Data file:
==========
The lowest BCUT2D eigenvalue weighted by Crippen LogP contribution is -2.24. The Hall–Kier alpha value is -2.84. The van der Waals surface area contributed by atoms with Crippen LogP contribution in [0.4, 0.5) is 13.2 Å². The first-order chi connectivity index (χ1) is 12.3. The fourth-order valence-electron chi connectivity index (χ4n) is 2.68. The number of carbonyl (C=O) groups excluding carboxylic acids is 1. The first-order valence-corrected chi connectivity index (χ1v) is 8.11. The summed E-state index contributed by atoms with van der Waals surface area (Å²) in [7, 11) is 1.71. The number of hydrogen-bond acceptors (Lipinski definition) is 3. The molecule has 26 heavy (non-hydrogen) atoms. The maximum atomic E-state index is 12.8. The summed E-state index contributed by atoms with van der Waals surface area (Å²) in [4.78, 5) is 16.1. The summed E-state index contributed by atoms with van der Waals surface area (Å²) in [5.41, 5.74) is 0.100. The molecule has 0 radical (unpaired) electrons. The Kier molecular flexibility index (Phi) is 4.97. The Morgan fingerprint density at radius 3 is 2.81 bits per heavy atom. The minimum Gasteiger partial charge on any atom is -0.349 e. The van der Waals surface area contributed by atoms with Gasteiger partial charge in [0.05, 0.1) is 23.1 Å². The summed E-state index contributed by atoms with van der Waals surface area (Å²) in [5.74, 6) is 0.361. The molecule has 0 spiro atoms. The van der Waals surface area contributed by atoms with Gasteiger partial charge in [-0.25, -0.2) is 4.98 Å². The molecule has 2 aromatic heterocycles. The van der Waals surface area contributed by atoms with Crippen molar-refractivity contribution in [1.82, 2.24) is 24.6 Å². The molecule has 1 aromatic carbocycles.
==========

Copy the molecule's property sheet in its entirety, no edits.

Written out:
The lowest BCUT2D eigenvalue weighted by Crippen LogP contribution is -2.24. The Hall–Kier alpha value is -2.84. The van der Waals surface area contributed by atoms with Crippen LogP contribution in [0.4, 0.5) is 13.2 Å². The first-order chi connectivity index (χ1) is 12.3. The fourth-order valence-electron chi connectivity index (χ4n) is 2.68. The number of carbonyl (C=O) groups excluding carboxylic acids is 1. The first-order valence-corrected chi connectivity index (χ1v) is 8.11. The summed E-state index contributed by atoms with van der Waals surface area (Å²) in [7, 11) is 1.71. The number of hydrogen-bond acceptors (Lipinski definition) is 3. The molecule has 26 heavy (non-hydrogen) atoms. The maximum atomic E-state index is 12.8. The summed E-state index contributed by atoms with van der Waals surface area (Å²) in [4.78, 5) is 16.1. The summed E-state index contributed by atoms with van der Waals surface area (Å²) in [5.41, 5.74) is 0.100. The molecule has 0 radical (unpaired) electrons. The Kier molecular flexibility index (Phi) is 4.97. The Morgan fingerprint density at radius 3 is 2.81 bits per heavy atom. The minimum Gasteiger partial charge on any atom is -0.349 e. The van der Waals surface area contributed by atoms with Gasteiger partial charge in [0.05, 0.1) is 23.1 Å². The summed E-state index contributed by atoms with van der Waals surface area (Å²) in [5.74, 6) is 0.361. The molecule has 0 spiro atoms. The van der Waals surface area contributed by atoms with Gasteiger partial charge in [-0.25, -0.2) is 4.98 Å². The molecule has 2 aromatic heterocycles. The van der Waals surface area contributed by atoms with Crippen molar-refractivity contribution in [1.82, 2.24) is 24.6 Å². The molecule has 1 aromatic carbocycles.